The nonprofit ProPublica, which has for years published reports critical of political groups bankrolled by undisclosed donors, itself accepts millions of dollars from anonymous donors.
The organization, a self-described "independent, nonprofit newsroom that produces investigative journalism with moral force," is bankrolled by charitable contributions. And while the group is transparent about the source of some of that money, it won't say where millions of dollars of its funding comes from, according to the New York Post.
In the years 2020 and 2021, ProPublica accepted $6.3 million from anonymous donors, and a quarter of the group's revenues in 2022 came from two unnamed donors.
The revelation comes after ProPublica went after Supreme Court Justice Clarence Thomas for his failure to disclose gifts from the billionaire conservative donor Harlan Crow. The group called into question his ethics and lack of transparency.
ProPublica is refusing to name its donors, the Post reported:
In response to a query from The Post about the identity of the two donors who contributed a quarter of the site’s revenue last year, a ProPublica spokeswoman emailed a statement:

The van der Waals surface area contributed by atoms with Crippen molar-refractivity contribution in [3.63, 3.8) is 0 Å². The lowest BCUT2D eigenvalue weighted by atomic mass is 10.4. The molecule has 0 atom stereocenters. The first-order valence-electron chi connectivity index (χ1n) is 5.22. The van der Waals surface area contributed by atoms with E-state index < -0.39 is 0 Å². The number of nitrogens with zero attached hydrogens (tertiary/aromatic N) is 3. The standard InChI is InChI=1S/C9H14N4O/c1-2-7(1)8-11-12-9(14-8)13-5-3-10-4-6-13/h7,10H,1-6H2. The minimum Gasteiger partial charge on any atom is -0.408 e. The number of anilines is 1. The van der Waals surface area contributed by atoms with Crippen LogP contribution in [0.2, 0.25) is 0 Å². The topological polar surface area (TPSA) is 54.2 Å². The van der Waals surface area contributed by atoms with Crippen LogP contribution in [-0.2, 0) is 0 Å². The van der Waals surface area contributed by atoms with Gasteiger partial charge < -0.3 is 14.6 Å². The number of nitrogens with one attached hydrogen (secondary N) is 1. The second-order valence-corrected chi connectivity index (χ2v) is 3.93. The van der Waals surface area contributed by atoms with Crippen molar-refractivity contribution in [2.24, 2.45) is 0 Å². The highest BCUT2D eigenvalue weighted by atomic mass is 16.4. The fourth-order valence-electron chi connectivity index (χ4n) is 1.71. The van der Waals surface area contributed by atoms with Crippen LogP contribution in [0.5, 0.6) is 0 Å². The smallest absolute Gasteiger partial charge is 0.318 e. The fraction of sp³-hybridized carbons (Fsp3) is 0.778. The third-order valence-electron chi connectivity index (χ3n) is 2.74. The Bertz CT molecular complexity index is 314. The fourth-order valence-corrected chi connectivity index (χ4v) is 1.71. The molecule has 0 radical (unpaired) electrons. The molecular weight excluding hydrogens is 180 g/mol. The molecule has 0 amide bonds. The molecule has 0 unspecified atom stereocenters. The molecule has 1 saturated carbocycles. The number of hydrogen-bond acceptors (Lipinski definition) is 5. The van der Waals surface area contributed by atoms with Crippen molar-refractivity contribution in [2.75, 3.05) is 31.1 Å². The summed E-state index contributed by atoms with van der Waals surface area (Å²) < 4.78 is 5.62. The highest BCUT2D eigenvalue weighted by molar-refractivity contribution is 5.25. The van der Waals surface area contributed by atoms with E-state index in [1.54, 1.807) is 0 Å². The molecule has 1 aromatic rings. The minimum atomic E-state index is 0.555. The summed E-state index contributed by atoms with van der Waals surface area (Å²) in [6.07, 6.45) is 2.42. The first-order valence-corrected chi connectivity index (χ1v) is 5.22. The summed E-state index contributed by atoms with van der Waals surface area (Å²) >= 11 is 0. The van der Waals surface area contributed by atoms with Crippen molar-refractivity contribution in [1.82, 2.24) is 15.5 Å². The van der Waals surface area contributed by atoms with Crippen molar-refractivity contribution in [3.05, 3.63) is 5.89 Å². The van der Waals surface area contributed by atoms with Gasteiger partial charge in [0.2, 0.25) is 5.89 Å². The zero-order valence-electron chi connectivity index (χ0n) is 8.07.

"The funding you cite was reported publicly on our 2022 audited financial statement. Every year, on our IRS Form 990, we list the donors who contributed $5,000 or more, which provides readers with more transparency about the sources of our funding than the IRS requires of nonprofits. Our 2022 Form 990 will be published this fall, as is our standard practice."
When asked to provide some transparency about multiple donations that are listed anonymously on their most recent 990 disclosure, ProPublica declined to comment.
According to ProPublica’s 2020 IRS filings, the number of anonymous donations totaled more than $4.9 million. In 2021 it was $1.399 million, totaling $6.3 million over two years.